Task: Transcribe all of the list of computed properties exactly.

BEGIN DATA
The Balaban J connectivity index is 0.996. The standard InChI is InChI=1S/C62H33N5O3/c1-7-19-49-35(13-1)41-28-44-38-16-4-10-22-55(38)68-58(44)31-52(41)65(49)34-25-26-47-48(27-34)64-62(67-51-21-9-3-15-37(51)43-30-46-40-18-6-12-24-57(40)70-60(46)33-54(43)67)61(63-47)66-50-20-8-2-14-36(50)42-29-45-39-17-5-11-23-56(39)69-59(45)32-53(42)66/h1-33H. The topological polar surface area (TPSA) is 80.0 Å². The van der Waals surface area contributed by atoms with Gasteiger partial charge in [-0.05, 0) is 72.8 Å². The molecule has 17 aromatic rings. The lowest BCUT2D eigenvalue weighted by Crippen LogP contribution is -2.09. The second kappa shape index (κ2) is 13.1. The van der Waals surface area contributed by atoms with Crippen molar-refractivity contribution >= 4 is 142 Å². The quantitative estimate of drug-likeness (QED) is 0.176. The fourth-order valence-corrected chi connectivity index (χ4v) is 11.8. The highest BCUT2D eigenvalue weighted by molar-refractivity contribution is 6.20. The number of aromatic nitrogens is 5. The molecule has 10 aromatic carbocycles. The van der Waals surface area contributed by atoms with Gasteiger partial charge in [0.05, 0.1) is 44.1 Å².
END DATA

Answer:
The Balaban J connectivity index is 0.996. The standard InChI is InChI=1S/C62H33N5O3/c1-7-19-49-35(13-1)41-28-44-38-16-4-10-22-55(38)68-58(44)31-52(41)65(49)34-25-26-47-48(27-34)64-62(67-51-21-9-3-15-37(51)43-30-46-40-18-6-12-24-57(40)70-60(46)33-54(43)67)61(63-47)66-50-20-8-2-14-36(50)42-29-45-39-17-5-11-23-56(39)69-59(45)32-53(42)66/h1-33H. The topological polar surface area (TPSA) is 80.0 Å². The van der Waals surface area contributed by atoms with Gasteiger partial charge in [-0.05, 0) is 72.8 Å². The molecule has 17 aromatic rings. The lowest BCUT2D eigenvalue weighted by Crippen LogP contribution is -2.09. The second kappa shape index (κ2) is 13.1. The van der Waals surface area contributed by atoms with Crippen molar-refractivity contribution >= 4 is 142 Å². The quantitative estimate of drug-likeness (QED) is 0.176. The fourth-order valence-corrected chi connectivity index (χ4v) is 11.8. The highest BCUT2D eigenvalue weighted by molar-refractivity contribution is 6.20. The number of aromatic nitrogens is 5. The molecule has 10 aromatic carbocycles. The van der Waals surface area contributed by atoms with Gasteiger partial charge in [0.05, 0.1) is 44.1 Å².